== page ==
OTTAWA, October 14 – Canada on Tuesday holds its third election in four years, likely to return the Conservatives to office in the first G7 ballot since the start of a global financial meltdown.,
Conservative Prime Minister Stephen Harper is predicted to win his second mandate since January 2006, with the latest polls giving him a five percent lead over his main rival Liberal leader Stephane Dion.
But with one-third of voters still uncertain, and three other mainstream parties nipping at the frontrunner’s heels, a Conservative victory is by no means assured.
"The number one job of the next prime minister of Canada is to protect this country’s economy, our earnings, savings and jobs at a time of global economic uncertainty," Harper said Monday in the town of Cornwall, Prince Edward Island.
"If you give me the honour of re-electing me as your prime minister, I can assure you that I will make it my top priority to protect Canada’s economy and Canadians’ stake in it," he said.
In his final campaign tour, Harper urged supporters to push hard to the finish line.
"In this close election, there is no guarantee we will win," he said before flying to Fredericton in easternmost Canada and ending his day in Vancouver on the Pacific Coast.
Dion meanwhile called on voters to "stop Stephen Harper," saying the incumbent prime minister "has no plan" to safeguard Canada’s economy from the worldwide woes provoked by a collapse in the US subprime mortgage market.
"We have a plan to create jobs, to ensure that we are doing all we can in these tough economic times to protect our pensions, our savings, our mortgages, and our jobs," he said.
"If we come together, if we pull our votes together, we will win this election," Dion said in Fredericton, then taking his message to Montreal, Winnipeg and Vancouver.
In an interview with the Toronto Sun, Harper said he would step down if he does not win this election. But he hoped for a minority government, he told broadcaster CTV.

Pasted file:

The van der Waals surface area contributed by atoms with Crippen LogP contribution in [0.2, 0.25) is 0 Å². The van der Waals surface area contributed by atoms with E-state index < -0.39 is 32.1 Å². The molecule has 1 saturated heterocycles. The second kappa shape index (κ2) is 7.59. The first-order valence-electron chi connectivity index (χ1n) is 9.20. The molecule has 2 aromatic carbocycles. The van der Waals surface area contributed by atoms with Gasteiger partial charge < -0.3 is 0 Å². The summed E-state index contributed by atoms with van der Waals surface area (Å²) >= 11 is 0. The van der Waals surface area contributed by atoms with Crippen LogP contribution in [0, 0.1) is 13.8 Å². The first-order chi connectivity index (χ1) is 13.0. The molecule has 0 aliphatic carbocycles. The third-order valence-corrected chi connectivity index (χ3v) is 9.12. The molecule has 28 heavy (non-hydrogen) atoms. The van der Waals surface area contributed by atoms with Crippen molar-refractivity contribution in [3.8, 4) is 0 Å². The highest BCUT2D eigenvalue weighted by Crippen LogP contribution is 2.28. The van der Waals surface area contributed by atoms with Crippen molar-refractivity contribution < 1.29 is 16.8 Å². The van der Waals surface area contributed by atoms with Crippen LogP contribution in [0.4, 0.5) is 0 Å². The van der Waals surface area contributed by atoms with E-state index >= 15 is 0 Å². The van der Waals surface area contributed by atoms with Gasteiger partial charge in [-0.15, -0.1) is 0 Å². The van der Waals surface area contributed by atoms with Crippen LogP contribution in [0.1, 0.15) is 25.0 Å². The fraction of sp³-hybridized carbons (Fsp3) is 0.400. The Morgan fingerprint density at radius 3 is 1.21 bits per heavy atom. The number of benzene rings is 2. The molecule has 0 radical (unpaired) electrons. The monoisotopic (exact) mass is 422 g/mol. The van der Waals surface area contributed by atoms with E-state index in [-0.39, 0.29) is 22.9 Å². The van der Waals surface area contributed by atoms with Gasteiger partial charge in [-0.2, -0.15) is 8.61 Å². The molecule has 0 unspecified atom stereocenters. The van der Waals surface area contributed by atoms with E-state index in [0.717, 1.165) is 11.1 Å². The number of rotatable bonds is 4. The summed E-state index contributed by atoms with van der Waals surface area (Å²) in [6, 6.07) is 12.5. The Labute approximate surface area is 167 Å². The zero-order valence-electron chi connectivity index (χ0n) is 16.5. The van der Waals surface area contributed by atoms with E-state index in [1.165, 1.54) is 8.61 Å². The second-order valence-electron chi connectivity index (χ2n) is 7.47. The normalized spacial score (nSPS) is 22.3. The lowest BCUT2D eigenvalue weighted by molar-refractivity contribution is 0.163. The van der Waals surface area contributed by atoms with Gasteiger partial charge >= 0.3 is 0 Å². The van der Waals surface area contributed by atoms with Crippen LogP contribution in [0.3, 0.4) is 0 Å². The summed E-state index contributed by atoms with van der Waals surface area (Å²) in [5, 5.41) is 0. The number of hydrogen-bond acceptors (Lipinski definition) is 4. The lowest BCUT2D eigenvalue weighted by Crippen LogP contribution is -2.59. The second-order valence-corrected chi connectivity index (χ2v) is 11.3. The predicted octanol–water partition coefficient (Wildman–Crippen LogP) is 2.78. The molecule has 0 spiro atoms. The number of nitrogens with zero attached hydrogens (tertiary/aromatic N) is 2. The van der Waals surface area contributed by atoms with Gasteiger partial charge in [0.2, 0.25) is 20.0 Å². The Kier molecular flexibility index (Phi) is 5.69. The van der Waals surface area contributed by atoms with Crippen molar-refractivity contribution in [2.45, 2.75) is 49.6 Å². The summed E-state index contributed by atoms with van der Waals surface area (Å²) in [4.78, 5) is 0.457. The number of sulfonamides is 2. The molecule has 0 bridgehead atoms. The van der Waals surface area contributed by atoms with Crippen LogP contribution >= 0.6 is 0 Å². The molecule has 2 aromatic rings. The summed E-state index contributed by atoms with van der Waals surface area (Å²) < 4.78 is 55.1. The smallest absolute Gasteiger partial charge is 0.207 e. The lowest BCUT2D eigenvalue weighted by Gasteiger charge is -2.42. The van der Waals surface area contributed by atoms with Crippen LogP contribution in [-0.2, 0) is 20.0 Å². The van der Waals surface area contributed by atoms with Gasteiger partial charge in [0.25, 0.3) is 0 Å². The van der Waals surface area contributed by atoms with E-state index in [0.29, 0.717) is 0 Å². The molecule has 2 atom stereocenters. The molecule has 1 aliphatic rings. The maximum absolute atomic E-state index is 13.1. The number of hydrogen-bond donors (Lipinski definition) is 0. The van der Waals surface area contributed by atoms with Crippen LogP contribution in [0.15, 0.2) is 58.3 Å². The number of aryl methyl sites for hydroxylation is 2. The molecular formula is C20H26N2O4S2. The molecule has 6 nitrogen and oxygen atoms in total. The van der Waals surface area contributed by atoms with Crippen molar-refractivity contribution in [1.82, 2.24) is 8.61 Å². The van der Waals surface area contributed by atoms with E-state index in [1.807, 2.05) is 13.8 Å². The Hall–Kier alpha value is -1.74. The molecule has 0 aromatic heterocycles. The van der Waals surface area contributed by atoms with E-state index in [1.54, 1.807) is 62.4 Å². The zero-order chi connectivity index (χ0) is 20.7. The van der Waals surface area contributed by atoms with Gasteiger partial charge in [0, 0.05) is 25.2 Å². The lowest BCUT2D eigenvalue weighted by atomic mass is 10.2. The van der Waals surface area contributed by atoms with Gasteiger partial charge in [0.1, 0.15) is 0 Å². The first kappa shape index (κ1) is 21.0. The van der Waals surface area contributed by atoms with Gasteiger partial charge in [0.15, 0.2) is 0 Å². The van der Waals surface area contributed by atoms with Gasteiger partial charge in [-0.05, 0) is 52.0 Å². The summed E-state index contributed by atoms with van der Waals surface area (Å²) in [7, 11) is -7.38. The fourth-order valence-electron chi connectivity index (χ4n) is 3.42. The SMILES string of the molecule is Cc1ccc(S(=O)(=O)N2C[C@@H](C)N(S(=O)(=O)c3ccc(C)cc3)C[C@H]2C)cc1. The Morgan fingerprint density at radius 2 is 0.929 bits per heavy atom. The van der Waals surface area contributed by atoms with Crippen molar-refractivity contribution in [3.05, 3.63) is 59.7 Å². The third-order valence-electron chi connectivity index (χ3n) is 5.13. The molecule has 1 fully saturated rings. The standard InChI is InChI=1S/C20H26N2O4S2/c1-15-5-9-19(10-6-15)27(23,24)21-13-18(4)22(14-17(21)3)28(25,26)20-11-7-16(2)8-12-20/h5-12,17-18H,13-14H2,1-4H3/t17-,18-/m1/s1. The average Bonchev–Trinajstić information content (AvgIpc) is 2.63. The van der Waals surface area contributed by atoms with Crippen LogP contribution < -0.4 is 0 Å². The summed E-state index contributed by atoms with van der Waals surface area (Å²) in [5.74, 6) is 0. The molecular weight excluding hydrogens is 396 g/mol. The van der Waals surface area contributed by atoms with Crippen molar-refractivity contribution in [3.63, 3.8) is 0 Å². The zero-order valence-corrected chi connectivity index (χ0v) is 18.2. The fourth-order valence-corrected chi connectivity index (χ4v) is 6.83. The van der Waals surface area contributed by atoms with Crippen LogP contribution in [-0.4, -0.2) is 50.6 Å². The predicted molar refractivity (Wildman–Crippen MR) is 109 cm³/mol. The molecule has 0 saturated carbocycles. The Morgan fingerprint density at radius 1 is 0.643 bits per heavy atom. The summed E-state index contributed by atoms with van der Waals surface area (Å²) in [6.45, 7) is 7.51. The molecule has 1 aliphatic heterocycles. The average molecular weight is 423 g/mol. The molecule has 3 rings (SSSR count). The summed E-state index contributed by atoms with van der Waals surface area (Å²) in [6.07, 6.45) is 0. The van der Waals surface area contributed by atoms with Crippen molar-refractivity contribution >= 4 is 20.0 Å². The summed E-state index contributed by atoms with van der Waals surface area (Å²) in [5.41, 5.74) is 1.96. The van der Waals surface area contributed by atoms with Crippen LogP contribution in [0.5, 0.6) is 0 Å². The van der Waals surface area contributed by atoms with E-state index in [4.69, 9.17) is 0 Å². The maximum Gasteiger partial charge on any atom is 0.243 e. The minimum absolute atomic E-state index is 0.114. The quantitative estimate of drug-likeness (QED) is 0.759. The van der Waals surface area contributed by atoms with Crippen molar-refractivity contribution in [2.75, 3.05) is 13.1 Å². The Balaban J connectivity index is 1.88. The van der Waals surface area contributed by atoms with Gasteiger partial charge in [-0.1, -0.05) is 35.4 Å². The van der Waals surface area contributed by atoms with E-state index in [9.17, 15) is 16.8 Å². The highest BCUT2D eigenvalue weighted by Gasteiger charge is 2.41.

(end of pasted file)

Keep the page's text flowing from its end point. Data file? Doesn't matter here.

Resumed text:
If Dion slips, the Liberals are said to be more likely to trample him than help him up to fight another election campaign.
Early on, Harper had hoped to usher in a new conservative era in Canadian politics while the centrist Liberals tracked left to counter him.
Newcomer Elizabeth May of the Green Party, hoping for its first MP in the House of Commons in this election, overcame objections to get a seat at a leaders’ debate.
The New Democrats made a significant push from the shadows to challenge the Liberals for the role of official opposition.
Justin Trudeau, the son of Canada’s late Prime Minister Pierre Elliott Trudeau, meanwhile announced his first run for a parliamentary seat.
Otherwise, partisan jockeying over healthcare, justice, arts and culture funding, Canada’s mission in Afghanistan and climate change were part and parcel of the campaign.
Then in the last 10 days, focus shifted to global financial troubles, and Harper lost his early 10-point lead.
Rivals accused Harper of glossing over Canadians’ fears of US economic carnage splattering this country, despite his and his finance minister’s efforts to reassure them, and "not to panic."
They attacked Harper’s "stay the course" campaign, and for saying in a recent television interview that plunging stock markets presented good buying opportunities for investors.
Harper shot back, saying the Liberals’ plan for the largest tax shift in recent Canadian history, massively cutting income and corporate taxes to offset a new pollution tax, was too risky in "uncertain economic times."
Amid the politicking, the Toronto Stock Exchange took its worst beating in almost 70 years, and a leading Canadian bank predicted a recession in 2009.
Canada’s economy has actually fared better than that of other Group of Seven (G7) industrialized nations, and unlike places like the United States, its banks are not in danger of insolvency.
But some 75 percent of Canadian exports go south to its neighbour and biggest trading partner, and when the US economy stumbled in 1975, 1982 and 1991, so did Canada’s.
Nearing the finish line, support for both the Conservatives (33 percent) and the Liberals (28 percent) was actually down two percentage points from the last election in 2006, according to the Strategic Counsel.
The Green Party meanwhile nearly doubled its support to 11 percent, the Bloc Quebecois dropped one percentage point to 10 and the New Democrats remained at 18 percent.